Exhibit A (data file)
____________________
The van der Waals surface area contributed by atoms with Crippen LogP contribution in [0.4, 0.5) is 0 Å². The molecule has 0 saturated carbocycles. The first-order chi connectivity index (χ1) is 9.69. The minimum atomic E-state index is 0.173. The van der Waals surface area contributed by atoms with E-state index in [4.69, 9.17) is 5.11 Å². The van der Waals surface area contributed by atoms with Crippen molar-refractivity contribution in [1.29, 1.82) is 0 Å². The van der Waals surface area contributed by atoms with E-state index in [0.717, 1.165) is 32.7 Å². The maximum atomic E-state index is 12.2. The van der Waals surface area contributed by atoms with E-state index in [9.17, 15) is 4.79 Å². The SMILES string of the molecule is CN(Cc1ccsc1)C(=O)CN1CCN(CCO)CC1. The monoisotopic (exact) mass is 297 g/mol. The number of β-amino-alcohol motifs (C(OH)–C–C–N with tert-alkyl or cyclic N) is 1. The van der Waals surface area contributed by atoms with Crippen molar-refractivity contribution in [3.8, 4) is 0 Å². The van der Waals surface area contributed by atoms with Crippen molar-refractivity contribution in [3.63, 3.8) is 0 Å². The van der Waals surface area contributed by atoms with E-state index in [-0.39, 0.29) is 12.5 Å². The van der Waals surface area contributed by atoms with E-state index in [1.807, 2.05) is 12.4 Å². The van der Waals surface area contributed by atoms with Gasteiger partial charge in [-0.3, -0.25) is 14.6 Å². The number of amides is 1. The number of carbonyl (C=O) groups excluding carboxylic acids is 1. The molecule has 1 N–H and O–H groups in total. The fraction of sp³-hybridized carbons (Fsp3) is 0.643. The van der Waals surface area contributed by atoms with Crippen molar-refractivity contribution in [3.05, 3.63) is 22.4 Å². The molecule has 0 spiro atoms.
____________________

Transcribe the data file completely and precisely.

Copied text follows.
The van der Waals surface area contributed by atoms with Crippen LogP contribution in [0.4, 0.5) is 0 Å². The molecule has 0 saturated carbocycles. The first-order chi connectivity index (χ1) is 9.69. The minimum atomic E-state index is 0.173. The van der Waals surface area contributed by atoms with E-state index in [4.69, 9.17) is 5.11 Å². The van der Waals surface area contributed by atoms with Crippen molar-refractivity contribution in [1.29, 1.82) is 0 Å². The van der Waals surface area contributed by atoms with E-state index in [0.717, 1.165) is 32.7 Å². The maximum atomic E-state index is 12.2. The van der Waals surface area contributed by atoms with E-state index in [9.17, 15) is 4.79 Å². The SMILES string of the molecule is CN(Cc1ccsc1)C(=O)CN1CCN(CCO)CC1. The monoisotopic (exact) mass is 297 g/mol. The number of β-amino-alcohol motifs (C(OH)–C–C–N with tert-alkyl or cyclic N) is 1. The van der Waals surface area contributed by atoms with Crippen molar-refractivity contribution in [3.8, 4) is 0 Å². The van der Waals surface area contributed by atoms with Crippen molar-refractivity contribution in [3.63, 3.8) is 0 Å². The van der Waals surface area contributed by atoms with E-state index in [-0.39, 0.29) is 12.5 Å². The van der Waals surface area contributed by atoms with E-state index in [1.807, 2.05) is 12.4 Å². The van der Waals surface area contributed by atoms with Gasteiger partial charge in [-0.3, -0.25) is 14.6 Å². The number of amides is 1. The number of carbonyl (C=O) groups excluding carboxylic acids is 1. The molecule has 1 N–H and O–H groups in total. The fraction of sp³-hybridized carbons (Fsp3) is 0.643. The van der Waals surface area contributed by atoms with Crippen molar-refractivity contribution in [3.05, 3.63) is 22.4 Å². The molecule has 0 spiro atoms.